Trump and his fellow Republicans, who control Congress, have
promised to repeal and replace the Affordable Care Act, known as
Obamacare, but a majority of Americans, including 25 percent of
Republicans polled, do not want it to be repealed.
The law has been credited with helping about 20 million people get
insurance coverage. Only one in five Americans would repeal the law
immediately, the poll found.
Republicans were sharply divided, with 25 percent of those polled
wanting to keep it intact or fix problem parts. Some 32 percent
would repeal it immediately, while 44 percent would wait to repeal
it once an alternative plan is ready to go.
"There is some recognition, even from Republican supporters, that
the underlying goals of the law are worthwhile," said Jack Hoadley,
a research professor at Georgetown University's Health Policy
Institute. "They still want something done, they don’t want it to
About 10 percent of Democrats polled would keep the 2010 law as it
is and another 70 percent want it to remain intact with some fixes.
Some 19 percent of them want the law repealed, including 13 percent
who want a replacement passed first.
Respondents interviewed by Reuters said they want the U.S. Congress
to address problems such as the rising cost of healthcare but even
many Republicans who have insurance don’t want it scrapped without a
"I'm afraid if you just repeal, people will lose it," said Kathy
Dugas, a Republican who works as a dietician near Jackson,
Mississippi, which has one of the country's highest obesity rates.
"Healthcare should be about people, not about politics,” she said.
“There has to be something to take care of people."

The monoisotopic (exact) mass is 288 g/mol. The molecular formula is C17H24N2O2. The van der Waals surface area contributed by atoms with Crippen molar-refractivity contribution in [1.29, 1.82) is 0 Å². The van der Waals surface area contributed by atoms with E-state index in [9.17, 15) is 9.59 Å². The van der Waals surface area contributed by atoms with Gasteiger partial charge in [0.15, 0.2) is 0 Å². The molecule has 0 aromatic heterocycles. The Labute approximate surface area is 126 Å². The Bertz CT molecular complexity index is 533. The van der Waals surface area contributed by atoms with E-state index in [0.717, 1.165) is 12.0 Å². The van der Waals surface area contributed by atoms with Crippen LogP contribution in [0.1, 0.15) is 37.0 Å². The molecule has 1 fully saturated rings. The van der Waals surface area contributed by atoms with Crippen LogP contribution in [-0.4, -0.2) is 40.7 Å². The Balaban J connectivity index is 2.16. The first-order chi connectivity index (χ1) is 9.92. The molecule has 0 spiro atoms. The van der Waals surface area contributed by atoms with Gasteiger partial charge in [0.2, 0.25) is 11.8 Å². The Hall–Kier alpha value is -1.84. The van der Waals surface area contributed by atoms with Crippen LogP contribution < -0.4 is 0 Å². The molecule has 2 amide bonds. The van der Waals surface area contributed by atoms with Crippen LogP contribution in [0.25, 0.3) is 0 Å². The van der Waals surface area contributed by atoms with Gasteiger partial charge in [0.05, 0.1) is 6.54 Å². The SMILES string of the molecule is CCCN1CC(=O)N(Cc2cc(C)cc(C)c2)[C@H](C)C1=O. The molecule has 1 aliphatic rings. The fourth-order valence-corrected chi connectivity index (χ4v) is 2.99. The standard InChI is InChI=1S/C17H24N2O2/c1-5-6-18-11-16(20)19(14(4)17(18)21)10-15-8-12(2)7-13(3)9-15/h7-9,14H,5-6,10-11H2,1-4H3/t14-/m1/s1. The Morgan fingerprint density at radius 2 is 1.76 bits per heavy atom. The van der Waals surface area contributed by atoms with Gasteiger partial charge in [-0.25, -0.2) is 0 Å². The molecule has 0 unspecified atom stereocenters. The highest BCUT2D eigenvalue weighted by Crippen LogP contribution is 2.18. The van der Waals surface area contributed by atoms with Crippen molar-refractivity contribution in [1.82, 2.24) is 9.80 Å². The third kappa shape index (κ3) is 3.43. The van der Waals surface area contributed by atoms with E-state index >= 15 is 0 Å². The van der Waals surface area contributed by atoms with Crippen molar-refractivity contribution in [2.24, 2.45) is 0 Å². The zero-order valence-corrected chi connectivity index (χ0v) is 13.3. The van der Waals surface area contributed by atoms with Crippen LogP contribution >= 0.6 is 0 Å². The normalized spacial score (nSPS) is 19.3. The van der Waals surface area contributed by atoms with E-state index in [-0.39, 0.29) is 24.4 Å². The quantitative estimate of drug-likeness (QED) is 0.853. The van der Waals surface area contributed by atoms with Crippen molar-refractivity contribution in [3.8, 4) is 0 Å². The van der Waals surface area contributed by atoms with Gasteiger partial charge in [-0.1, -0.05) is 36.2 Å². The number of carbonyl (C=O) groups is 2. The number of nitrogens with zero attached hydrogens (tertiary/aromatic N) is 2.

Some congressional Republicans have expressed concern about starting
a repeal absent clarity about how to replace provisions of the
complicated and far-reaching law, but Congress is under pressure
from Trump to act quickly.
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On Friday, the U.S. House of Representatives passed a fiscal 2017
budget by a vote of 227-198, nearly along party lines, that
establishes a reconciliation procedure to shield an Obamacare repeal
from Senate filibusters.
The Reuters poll mirrors findings from a poll released in early
January by the Kaiser Family Foundation that also found the public
divided: Almost half the people in that poll wanted the law repealed
but 28 percent of that group want to know the details of the
replacement before Obamacare is scrapped.
The Reuters/Ipsos poll was conducted online in English in all 50
states. The question on Obamacare included responses from 2,232
American adults, including 951 Democrats and 879 Republicans. It has
a credibility interval, a measure of accuracy, of 2 percentage
points for the entire group, and 4 percentage points for the
Democrats and Republicans.
(Reporting by Jilian Mincer Editing by Caroline Humer and Chris Kahn
and James Dalgleish)
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